Healthy Hobbies: A Beginner’s Guide to Cycling

Updated on February 5th, 2024

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Cycling is both physically and mentally rewarding. Want to bounce down a mountain trail at max speed? You’ll want a bike for that. Want to save money and the planet on your way to school or work? A bike works for that purpose, too. Riding a bike is an experience that’s hard to top. Getting started can be daunting, though; it’s important to understand the gear you need, the different types of cycling you might choose, and the rules to follow for your own safety.

Types of Cycling

When cycling comes to mind, you probably think of the competitors in the Tour de France: crouched racers in aerodynamic helmets trying to be as fast as possible. However, the average person has plenty of choices for how we use their own bike. One of the most common types of cycling is road cycling, or riding your bike through your town. This can be done with most any type of bicycle and is a quick and easy way to get from point A to point B. You notice the world around you in ways someone in a car might not, and you’ve got your hand on the pulse of the city. This type of cycling requires you to pay close attention to the rules of the road, but it’s great for travel and fun.

Another type of cycling that’s common is mountain biking. This fun sport is an off-road adventure where you ride a bike through natural environments. This may be in a park on a marked trail, through uncharted woods, or even down a mountain. This type of cycling is a bit more extreme than road cycling but has a high thrill factor.

While these are the two main types of cycling, there are plenty of other types to explore if you’re interested, such as BMX and cyclocross, and you can do any of these on conventional or electric bikes. Some types of cycling are more suited to advanced learners, so if you’re new to cycling, it may be best to focus on getting used to the two most common types.

Health Benefits

Not only is being a cyclist fun, but it’s healthy, too. Physical activity is key to good health, and cycling is an excellent way to work out your entire body. You can guess that your leg muscles are getting a great workout, but did you know that muscles in every part of the body are working hard? Because cycling requires balance, your core is also activated. It’s not just your muscles, that benefit, either; cycling is great for your heart as well. It’s also great for your bones and easy on your joints.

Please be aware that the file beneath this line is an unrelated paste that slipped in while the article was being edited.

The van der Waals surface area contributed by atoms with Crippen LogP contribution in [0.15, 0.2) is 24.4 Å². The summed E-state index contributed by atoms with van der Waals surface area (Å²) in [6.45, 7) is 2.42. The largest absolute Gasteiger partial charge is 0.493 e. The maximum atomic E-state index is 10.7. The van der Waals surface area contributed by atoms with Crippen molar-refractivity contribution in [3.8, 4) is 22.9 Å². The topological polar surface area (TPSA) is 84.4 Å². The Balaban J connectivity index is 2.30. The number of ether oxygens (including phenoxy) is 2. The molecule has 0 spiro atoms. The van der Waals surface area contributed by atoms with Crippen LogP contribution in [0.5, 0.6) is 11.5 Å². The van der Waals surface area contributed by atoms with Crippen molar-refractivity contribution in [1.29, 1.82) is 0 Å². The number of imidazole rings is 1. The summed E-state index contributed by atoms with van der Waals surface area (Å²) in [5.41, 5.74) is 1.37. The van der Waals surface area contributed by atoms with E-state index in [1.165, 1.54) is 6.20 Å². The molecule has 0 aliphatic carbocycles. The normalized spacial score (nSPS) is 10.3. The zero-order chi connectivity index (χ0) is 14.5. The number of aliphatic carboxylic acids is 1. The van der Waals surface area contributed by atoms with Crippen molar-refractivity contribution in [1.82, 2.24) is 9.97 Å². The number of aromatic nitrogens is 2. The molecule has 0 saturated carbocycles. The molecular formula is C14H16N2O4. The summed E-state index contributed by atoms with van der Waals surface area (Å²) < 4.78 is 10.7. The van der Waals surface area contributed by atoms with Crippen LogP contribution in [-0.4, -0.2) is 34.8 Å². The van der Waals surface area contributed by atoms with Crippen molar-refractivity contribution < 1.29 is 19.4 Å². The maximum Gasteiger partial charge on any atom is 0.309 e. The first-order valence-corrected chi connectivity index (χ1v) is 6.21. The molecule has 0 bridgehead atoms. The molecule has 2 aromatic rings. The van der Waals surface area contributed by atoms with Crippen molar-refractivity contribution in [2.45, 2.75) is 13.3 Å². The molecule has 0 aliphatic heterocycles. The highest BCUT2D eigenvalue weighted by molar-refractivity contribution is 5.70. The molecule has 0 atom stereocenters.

Gear and Accessories

First of all, always wear a helmet. Bicycles are fast-moving, and something as small as a rock in the wrong position could send you flying. Wearing a helmet is how you ensure that the most important part of your body, your brain, is safe in case of an accident. Beyond the obvious helmet, another important piece of safety gear is reflective tape or even your own electric lights. Your health and safety often rely on how well cars can see you. Reflective tape and clothing are helpful, but they only light up when a car’s headlights are already on you: Lights will make you very obvious to everyone, which is the most important part of being safe on the road in a bike.

One of the other important pieces of safety gear you should have is a bike mirror. Being able to see both in front of and behind you is important for anyone on the road. As a bike is more vulnerable than a car, it’s even more important for you to have situational awareness of who’s behind you, next to you, and in front of you. Bike mirrors are the best way to make this happen.

What Bike Do I Buy?

The most important piece of gear you’ll be deciding on is your bike. The first question you have to ask yourself is how you’ll be using the bike. Are you planning to ride it to school or take it on an outdoor trail? Maybe you want to do a bit of both. This should give you a good start in determining if you want a road bike, a mountain bike, or a hybrid. Once you’ve figured that out, the next step is making sure the bike fits you properly. Sizing a bike is different for different kinds of bikes, but in general, you should have a bike tall enough that you can almost fully extend your knee at the bottom of the stroke; this means that you will not be able to touch the ground while pedaling. This is better for your knees in the short term and long term.

How to Stay Safe

When you’re on a bike, you don’t have a giant metal cage to protect you like a car. It’s harder to stay safe and protect yourself from injuries. If you’re planning on riding aggressively, make sure your insurance covers your athletics. The most important way to stay safe is to make sure everyone sees you. No one wants to hurt you on the road; accidents are usually caused because a car did not see a cyclist. So making sure you’re loud, bright, and predictable in your movements. Remember that bikes are also subject to the rules of the road, which means using hand signals when turning and stopping at stop signs and lights.

Above all, whether you’re mountain biking or riding on the road, the number one way to stay safe is to stay vigilant. Bikes are more vulnerable to terrain issues such as loose gravel, ice, and deep puddles. Keep your hands always ready to stop at a moment’s notice, and always be aware of escape routes as you bike.

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